Smite, smote, smitten

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The verb smite, meaning to inflict a heavy blow, is traditionally inflected smote (in the past tense) and smitten (in the perfect tense and as a past participle).1 Some dictionaries list smited as an alternative past-tense form, but it has always been far less common than smote in published writing.

The adjective smitten, meaning newly (or as if newly) enamored or in love, derives from smite;2 the smitten person has been struck with a figurative blow of love.


Smite and smote (and smitten in its non-love-related definitions) commonly appear in allusions or direct references to the Bible or in text meant to sound archaic—for example:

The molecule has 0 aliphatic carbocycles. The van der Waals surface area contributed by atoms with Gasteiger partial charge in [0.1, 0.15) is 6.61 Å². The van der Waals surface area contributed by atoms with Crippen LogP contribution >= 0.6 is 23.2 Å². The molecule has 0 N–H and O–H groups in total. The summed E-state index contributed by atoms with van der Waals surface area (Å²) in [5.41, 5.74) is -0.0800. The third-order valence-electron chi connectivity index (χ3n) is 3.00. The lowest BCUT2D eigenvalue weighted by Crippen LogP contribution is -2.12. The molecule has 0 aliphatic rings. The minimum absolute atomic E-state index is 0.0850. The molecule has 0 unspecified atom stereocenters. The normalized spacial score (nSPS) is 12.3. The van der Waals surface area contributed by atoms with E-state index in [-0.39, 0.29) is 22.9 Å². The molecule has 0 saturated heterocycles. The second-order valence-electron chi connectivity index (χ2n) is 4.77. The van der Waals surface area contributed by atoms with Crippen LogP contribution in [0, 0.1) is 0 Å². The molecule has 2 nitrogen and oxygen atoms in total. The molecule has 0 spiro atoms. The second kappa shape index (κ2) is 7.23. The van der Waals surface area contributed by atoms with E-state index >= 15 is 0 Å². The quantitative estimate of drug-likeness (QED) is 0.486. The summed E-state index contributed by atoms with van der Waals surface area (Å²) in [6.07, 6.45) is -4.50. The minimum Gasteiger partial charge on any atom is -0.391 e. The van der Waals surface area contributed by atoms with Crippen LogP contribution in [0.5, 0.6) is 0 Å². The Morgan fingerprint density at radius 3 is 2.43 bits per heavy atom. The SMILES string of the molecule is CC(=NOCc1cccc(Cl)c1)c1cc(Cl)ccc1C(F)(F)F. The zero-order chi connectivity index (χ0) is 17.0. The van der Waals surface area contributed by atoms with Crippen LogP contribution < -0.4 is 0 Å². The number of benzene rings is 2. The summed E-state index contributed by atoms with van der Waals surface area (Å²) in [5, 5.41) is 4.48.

That’s not what they’ve bargained for in 2012, when the forces of righteousness are due to smite the hated foe and occupy the seats of power. [NPR]

In 2006 the gods of television, too, smote me for some sin I unknowingly committed. [Loyola Phoenix]

She lifted the wooden sword and smote the third party on the head hard enough to split the sword asunder. [Sonoma News]

And although smitten is also an inflected form of smite, it most often appears as the figurative adjective meaning enamored or in love:

He found himself smitten by the sea, the sky and the quality of the light. [BBC]

I’ve been totally smitten by 2009 German rieslings, with their wonderful balance and intensity. [New Zealand Herald]

He’s suitably smitten by a pretty young maiden he meets on the beach (after seeing her in a dream). [AV Club]


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